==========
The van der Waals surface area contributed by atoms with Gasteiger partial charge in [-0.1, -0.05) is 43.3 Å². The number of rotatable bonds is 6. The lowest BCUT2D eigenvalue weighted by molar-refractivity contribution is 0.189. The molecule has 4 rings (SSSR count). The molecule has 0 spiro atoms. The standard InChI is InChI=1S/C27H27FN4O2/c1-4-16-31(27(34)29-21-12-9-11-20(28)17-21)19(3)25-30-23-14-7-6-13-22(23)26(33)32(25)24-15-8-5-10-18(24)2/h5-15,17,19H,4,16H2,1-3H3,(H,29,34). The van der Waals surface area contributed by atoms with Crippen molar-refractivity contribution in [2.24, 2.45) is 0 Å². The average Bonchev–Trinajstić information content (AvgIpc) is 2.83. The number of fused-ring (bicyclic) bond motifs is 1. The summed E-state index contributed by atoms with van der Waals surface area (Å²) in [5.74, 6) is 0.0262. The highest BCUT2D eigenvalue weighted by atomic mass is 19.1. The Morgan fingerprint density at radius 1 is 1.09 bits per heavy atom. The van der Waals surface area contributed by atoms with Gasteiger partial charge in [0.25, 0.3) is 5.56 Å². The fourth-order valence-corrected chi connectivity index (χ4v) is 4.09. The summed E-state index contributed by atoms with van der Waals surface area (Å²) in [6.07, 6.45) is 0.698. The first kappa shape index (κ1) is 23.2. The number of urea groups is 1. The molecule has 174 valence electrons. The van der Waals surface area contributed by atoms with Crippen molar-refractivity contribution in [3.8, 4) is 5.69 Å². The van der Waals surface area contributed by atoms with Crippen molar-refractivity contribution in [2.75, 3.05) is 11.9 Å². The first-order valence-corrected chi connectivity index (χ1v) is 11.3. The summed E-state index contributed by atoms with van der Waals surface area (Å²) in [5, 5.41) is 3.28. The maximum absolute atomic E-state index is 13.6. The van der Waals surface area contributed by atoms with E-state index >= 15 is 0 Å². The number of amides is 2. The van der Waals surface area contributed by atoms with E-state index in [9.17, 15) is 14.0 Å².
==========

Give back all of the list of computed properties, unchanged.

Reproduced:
The van der Waals surface area contributed by atoms with Gasteiger partial charge in [-0.1, -0.05) is 43.3 Å². The number of rotatable bonds is 6. The lowest BCUT2D eigenvalue weighted by molar-refractivity contribution is 0.189. The molecule has 4 rings (SSSR count). The molecule has 0 spiro atoms. The standard InChI is InChI=1S/C27H27FN4O2/c1-4-16-31(27(34)29-21-12-9-11-20(28)17-21)19(3)25-30-23-14-7-6-13-22(23)26(33)32(25)24-15-8-5-10-18(24)2/h5-15,17,19H,4,16H2,1-3H3,(H,29,34). The van der Waals surface area contributed by atoms with Crippen molar-refractivity contribution in [2.24, 2.45) is 0 Å². The average Bonchev–Trinajstić information content (AvgIpc) is 2.83. The number of fused-ring (bicyclic) bond motifs is 1. The summed E-state index contributed by atoms with van der Waals surface area (Å²) in [5.74, 6) is 0.0262. The highest BCUT2D eigenvalue weighted by atomic mass is 19.1. The Morgan fingerprint density at radius 1 is 1.09 bits per heavy atom. The van der Waals surface area contributed by atoms with Gasteiger partial charge in [0.25, 0.3) is 5.56 Å². The fourth-order valence-corrected chi connectivity index (χ4v) is 4.09. The summed E-state index contributed by atoms with van der Waals surface area (Å²) in [6.07, 6.45) is 0.698. The first kappa shape index (κ1) is 23.2. The number of urea groups is 1. The molecule has 174 valence electrons. The van der Waals surface area contributed by atoms with Crippen molar-refractivity contribution in [3.8, 4) is 5.69 Å². The van der Waals surface area contributed by atoms with Crippen molar-refractivity contribution in [2.75, 3.05) is 11.9 Å². The first-order valence-corrected chi connectivity index (χ1v) is 11.3. The summed E-state index contributed by atoms with van der Waals surface area (Å²) in [5, 5.41) is 3.28. The maximum absolute atomic E-state index is 13.6. The van der Waals surface area contributed by atoms with E-state index >= 15 is 0 Å². The number of amides is 2. The van der Waals surface area contributed by atoms with E-state index in [9.17, 15) is 14.0 Å².